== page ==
• with the host system to share resources (i.e. the source code to be run inside containers).

This can be easily achieved by introducing a bridge network connecting the host with the VM with NAT mechanism provided by pf(4).

By default, the IP forwarding mechanism that will allow NAT to work properly is disabled. To enable it, run the following commands:

# sysctl net.inet.ip.forwarding=1
# sysctl net.inet6.ip6.forwarding=1

To persist this setting between boots, add the following lines to the sysctl.conf(5):


To allow access to the host machine from the guest VM new interface must be created. The vether(4) is suitable for this purpose. To create the pseudo-device create the /etc/hostname.vether0 file with the following content:


Start the vether0 interface with the command:

# sh /etc/netstart vether0

Next, create the bridge(4) interface to connect the host with the guest. Attach the vether0 interface created previously to the bridge by placing the following line in the /etc/hostname.bridge0 file:

add vether0

Start bridge0 interface with:

# sh /etc/netstart bridge0

The NAT configuration should be added to the pf.conf(5) file. This can be easily achieved with the following line:

match out on egress inet from vether0:network to any nat-to (egress)

Reload pf(4) rules by invoking:

# pfctl -f /etc/pf.conf

Finally, we need to add the bridge0 interface as the switch that should be used by the virtual machines. This is achieved by defining new switch stanza in vm.conf(5) file:

switch "local" {
  interface bridge0

Install Alpine Linux on the virtual machine

Before installing, fetch the latest ISO image for Alpine Linux. At the moment of writing this article, the latest version is 3.14.2. Download the virtual optimized image with:

$ curl -o alpine.iso

Then, create the disk image file for installing the base system using vmctl(8) command. 6 GB of space would be more than enough to hold the files.

$ vmctl create -s 6G alpine-sys.img

Boot the downloaded ISO to start the installation process of Alpine Linux on the created disk image. Again, use the vmctl(8) command:

# vmctl start -c -r alpine.iso -d alpine-sys.img -m 1G -n local docker-vm

Alpine Linux installation process is straightforward: simply follow instructions from the official documentation. Use the provided disk image as the location where system files should be stored. Use static configuration for the network interface, as follows:

  • IP address: (10.DO.CK.ER ;)),
  • Network mask:,
  • Default gateway:,
  • DNS server of choice.

This will assert that the IP address of the spawned VM is well known every time and will free us from setting up DHCP over the bridged interface (which does not bring any added value to the solution IMHO).

When the Alpine installation is complete, reboot the machine with the following command:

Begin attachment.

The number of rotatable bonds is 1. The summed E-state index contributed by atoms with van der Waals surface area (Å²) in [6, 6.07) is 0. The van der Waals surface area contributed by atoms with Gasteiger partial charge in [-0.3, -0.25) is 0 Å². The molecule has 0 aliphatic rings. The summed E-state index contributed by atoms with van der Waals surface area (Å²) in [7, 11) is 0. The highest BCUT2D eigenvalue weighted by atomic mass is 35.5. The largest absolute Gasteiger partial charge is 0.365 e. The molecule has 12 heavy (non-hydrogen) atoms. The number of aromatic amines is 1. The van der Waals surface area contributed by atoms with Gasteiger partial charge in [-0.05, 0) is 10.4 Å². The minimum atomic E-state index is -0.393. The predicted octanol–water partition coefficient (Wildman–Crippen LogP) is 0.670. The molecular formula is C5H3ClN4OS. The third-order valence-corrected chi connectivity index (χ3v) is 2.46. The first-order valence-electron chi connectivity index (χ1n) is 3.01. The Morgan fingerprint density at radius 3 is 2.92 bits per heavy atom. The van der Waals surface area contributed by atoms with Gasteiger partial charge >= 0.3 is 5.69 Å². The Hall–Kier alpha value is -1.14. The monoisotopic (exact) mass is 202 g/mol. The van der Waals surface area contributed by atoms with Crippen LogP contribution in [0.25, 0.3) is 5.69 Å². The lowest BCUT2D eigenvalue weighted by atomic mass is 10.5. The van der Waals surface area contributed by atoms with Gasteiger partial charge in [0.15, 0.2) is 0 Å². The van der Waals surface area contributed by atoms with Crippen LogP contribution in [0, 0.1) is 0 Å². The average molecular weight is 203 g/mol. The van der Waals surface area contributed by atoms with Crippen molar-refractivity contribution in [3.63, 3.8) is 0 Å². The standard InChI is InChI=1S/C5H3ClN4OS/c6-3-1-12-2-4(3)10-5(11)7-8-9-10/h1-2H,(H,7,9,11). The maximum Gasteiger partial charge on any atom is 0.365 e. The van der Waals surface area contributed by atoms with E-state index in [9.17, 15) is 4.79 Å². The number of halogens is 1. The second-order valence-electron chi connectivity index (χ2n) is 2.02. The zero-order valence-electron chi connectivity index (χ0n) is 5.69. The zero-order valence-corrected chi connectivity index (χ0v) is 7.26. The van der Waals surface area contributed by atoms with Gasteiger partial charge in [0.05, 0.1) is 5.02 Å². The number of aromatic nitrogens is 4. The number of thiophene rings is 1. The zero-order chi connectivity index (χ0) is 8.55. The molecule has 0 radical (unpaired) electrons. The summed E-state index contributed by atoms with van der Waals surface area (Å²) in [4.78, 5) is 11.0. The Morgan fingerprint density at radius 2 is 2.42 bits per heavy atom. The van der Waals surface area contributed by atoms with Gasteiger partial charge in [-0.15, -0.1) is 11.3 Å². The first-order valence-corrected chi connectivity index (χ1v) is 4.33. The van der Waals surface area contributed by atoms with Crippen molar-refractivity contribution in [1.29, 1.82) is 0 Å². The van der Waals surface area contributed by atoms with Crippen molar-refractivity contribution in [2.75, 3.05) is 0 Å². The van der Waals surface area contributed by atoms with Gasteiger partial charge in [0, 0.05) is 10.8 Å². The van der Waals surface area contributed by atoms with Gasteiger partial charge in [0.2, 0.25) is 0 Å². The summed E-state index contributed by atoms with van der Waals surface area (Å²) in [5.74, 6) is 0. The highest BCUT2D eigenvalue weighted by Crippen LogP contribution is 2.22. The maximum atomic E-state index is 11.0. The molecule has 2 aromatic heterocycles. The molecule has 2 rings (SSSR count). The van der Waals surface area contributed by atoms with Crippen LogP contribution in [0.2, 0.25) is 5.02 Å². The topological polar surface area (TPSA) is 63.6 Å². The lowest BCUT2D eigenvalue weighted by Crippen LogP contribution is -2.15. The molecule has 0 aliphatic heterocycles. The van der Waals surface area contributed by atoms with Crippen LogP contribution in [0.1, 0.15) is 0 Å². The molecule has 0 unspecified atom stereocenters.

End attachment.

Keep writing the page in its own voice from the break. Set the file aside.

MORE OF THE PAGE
# vmctl start -c -d alpine-sys.img -m 1G -n local docker-vm

Login as root and create a new, non-root user (possibly with sudo or doas rights to perform administrative tasks without the need to switch to root). In my case, the new user is named struchu:

alpine # adduser -h /home/struchu -u 1000 struchu wheel

Terminate the instance:

alpine # poweroff

Then start the VM without the connection to the serial console:

# vmctl start -d alpine-sys.img -m 1G -n local docker-vm

You should be able to connect to the started instance via SSH:

$ ssh struchu@

Create a separate disk for container data

The creation of a separate disk for storing container data (i.e. cached images, managed volumes, etc.) will allow to purge the system disk and perform a fresh install of Alpine Linux if needed. To do so, first create the new disk image, with a size of your preference:

$ vmctl create -s 40G alpine-data.img

Boot the virtual machine with:

# vmctl start -d alpine-sys.img -d alpine-data.img -m 1G -n local docker-vm

SSH into it and find the newly created disk:

alpine # fdisk -l

It will probably by placed under /dev/vdb. Install and start parted utility to partition the empty disk:

alpine # apk add parted
alpine # parted /dev/vdb

Create ext4 partition:

(parted) mklabel gpt
(parted) mkpart 1 ext4 1 100%
(parted) align-check opt
(parted) name 1 data
(parted) quit

Initialize filesystem on /dev/vdb1 partition and note the filesystem UUID:

alpine # mkfs.ext4 /dev/vdb1

Create the mount point for the new disk to store the containers data:

alpine $ mkdir -p ~/.local/share/containers

Mount the new partition to check if everything went OK:

alpine # mount /dev/vdb1 ~/.local/share/containers

If everything works smoothly, add the following line to the /etc/fstab to make sure this disk is mounted automatically on boot:

UUID=<UUID of the filesystem> /home/struchu/.local/share/containers   ext4    rw,relatime,user 0 0